To Medicate or not to medicate….

What a question? I have lots of mixed feelings about the use of anti depressants. I tried so hard to avoid taking them. I thought taking them would feel like I was giving up on myself. The feeling that I could not cope with this alone and needed additional help was crushing.

I have read a lot of blogs and listened to mental health podcasts where people have talked about overcoming depression without medication with a great deal of pride, wearing it as a badge of honour even. This is great for them, but these stories did not help me.

I was listening to Susan Calman on the radio and she equated how severe her depression was with how many box sets she got through. At my lowest I managed to watch every single episode of the West Wing – all 156! Whenever Joseph was asleep I would have one eye on the iPad watching the show and one eye on the baby monitor. I carried these devices around the house with me as I did jobs. I could not turn it off, most of the time I was not even watching it I just needed to have the noise, the conversation. I could not cope with being alone with my thoughts. I spoke to the psychologist about this and she asked me what would happen if the battery ran out – I nearly had a panic attack.

This wasn’t even the first time I had watched the West Wing – it was the third! I knew the storylines and the characters and it was not going to surprise me. At a time when I didn’t really know my own mind or what emergency was going to happen that day I didn’t need any more surprises. I needed my West Wing comfort blanket.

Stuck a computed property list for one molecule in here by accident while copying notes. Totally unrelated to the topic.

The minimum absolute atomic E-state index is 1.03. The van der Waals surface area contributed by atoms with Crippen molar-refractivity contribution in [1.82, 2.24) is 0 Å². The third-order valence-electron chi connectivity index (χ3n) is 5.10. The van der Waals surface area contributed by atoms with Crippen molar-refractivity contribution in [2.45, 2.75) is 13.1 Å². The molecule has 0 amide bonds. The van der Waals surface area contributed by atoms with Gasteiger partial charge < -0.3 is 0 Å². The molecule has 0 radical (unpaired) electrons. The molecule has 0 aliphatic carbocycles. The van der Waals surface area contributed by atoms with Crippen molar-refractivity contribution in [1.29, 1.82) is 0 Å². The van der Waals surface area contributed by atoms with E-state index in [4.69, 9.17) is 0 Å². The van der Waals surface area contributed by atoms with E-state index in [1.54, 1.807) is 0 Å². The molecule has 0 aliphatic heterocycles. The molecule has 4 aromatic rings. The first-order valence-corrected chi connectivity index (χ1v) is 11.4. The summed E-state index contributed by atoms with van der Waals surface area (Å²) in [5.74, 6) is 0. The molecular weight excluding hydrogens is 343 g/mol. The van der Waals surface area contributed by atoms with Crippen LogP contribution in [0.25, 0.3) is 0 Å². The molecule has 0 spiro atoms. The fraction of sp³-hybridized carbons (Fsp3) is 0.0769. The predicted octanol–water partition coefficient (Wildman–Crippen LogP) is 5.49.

I returned to work in the January after Joseph’s third heart operation and a full years’ maternity leave. I was suddenly back in front of a classroom again, doing my best to think and act normal. I was even trying to plan for the future…I couldn’t even plan for the future in my own life. I was not ready for this; acting ‘normal’ was exhausting. I felt like and probably appeared like a very strange robot. After a couple of weeks of this I gave in, I mentally released the tight grip I had on my life, I wanted to stop, I wanted to start again.

I went to the GP. I couldn’t talk to her; I was too ashamed about the state I was in. I wrote her a letter that she read in front of me. She was wonderful. After a few appointments and lots of talking I was given a prescription. They warn you that anti depressants will make you feel nauseous. This is a complete understatement – I felt terrible for about three weeks. After this time I felt the tight knot that was my mind and body start to loosen. I had been relying massively on to do lists to get me through the day and I found I needed these less. I was no longer starting 50 tasks and finishing none, I could complete something. I could eat something; I could sit and read a few pages of a book. The medication is not a fix, but it has helped me to relax and fully engage in the therapies that were eventually going to fix me.

I congratulate the people that have managed to overcome depression without the use of medication. Focusing instead on diet and exercise is fantastic but that was not an option that my mental state made plausible.

The all natural way is seen as the healthiest and the safest option. This is true as well in pregnancy and childbirth. I did not have a natural delivery; I had to have a C-section. I only breastfed Joseph for 3 weeks. Similarly in my battle with depression, we had to use alternatives. I can see now after a lot of work that this does not make me a bad mother; this is just my journey.

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